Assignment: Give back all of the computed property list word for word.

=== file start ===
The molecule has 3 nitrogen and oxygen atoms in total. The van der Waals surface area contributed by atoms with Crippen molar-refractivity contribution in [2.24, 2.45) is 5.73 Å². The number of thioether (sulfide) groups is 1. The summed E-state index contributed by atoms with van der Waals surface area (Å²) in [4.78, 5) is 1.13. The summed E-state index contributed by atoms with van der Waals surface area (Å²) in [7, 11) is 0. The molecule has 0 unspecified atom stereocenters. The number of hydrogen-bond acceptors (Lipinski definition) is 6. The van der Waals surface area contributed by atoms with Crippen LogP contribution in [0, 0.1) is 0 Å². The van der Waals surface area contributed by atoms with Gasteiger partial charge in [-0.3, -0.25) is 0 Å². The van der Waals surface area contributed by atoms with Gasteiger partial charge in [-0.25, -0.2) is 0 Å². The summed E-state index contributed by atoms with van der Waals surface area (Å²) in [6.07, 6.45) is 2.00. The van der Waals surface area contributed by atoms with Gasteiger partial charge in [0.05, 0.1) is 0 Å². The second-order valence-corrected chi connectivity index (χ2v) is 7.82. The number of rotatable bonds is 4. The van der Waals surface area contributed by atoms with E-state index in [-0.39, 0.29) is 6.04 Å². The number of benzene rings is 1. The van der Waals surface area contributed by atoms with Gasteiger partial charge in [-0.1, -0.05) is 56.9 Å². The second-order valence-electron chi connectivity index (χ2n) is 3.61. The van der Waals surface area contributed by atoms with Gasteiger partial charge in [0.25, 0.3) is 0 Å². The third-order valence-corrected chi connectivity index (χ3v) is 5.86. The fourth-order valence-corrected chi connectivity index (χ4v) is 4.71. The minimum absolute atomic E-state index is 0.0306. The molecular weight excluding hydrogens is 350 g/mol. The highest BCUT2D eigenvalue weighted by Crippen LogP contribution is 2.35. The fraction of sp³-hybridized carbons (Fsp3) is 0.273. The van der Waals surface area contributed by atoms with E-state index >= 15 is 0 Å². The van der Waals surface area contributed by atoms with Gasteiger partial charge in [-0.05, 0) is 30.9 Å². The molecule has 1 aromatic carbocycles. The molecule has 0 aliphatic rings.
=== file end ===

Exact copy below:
The molecule has 3 nitrogen and oxygen atoms in total. The van der Waals surface area contributed by atoms with Crippen molar-refractivity contribution in [2.24, 2.45) is 5.73 Å². The number of thioether (sulfide) groups is 1. The summed E-state index contributed by atoms with van der Waals surface area (Å²) in [4.78, 5) is 1.13. The summed E-state index contributed by atoms with van der Waals surface area (Å²) in [7, 11) is 0. The molecule has 0 unspecified atom stereocenters. The number of hydrogen-bond acceptors (Lipinski definition) is 6. The van der Waals surface area contributed by atoms with Crippen LogP contribution in [0, 0.1) is 0 Å². The van der Waals surface area contributed by atoms with Gasteiger partial charge in [-0.3, -0.25) is 0 Å². The van der Waals surface area contributed by atoms with Gasteiger partial charge in [-0.25, -0.2) is 0 Å². The summed E-state index contributed by atoms with van der Waals surface area (Å²) in [6.07, 6.45) is 2.00. The van der Waals surface area contributed by atoms with Gasteiger partial charge in [0.05, 0.1) is 0 Å². The second-order valence-corrected chi connectivity index (χ2v) is 7.82. The number of rotatable bonds is 4. The van der Waals surface area contributed by atoms with E-state index in [-0.39, 0.29) is 6.04 Å². The number of benzene rings is 1. The van der Waals surface area contributed by atoms with Gasteiger partial charge in [-0.1, -0.05) is 56.9 Å². The second-order valence-electron chi connectivity index (χ2n) is 3.61. The van der Waals surface area contributed by atoms with Gasteiger partial charge in [0.25, 0.3) is 0 Å². The third-order valence-corrected chi connectivity index (χ3v) is 5.86. The fourth-order valence-corrected chi connectivity index (χ4v) is 4.71. The minimum absolute atomic E-state index is 0.0306. The molecular weight excluding hydrogens is 350 g/mol. The highest BCUT2D eigenvalue weighted by Crippen LogP contribution is 2.35. The fraction of sp³-hybridized carbons (Fsp3) is 0.273. The van der Waals surface area contributed by atoms with E-state index >= 15 is 0 Å². The van der Waals surface area contributed by atoms with Gasteiger partial charge in [-0.05, 0) is 30.9 Å². The molecule has 1 aromatic carbocycles. The molecule has 0 aliphatic rings.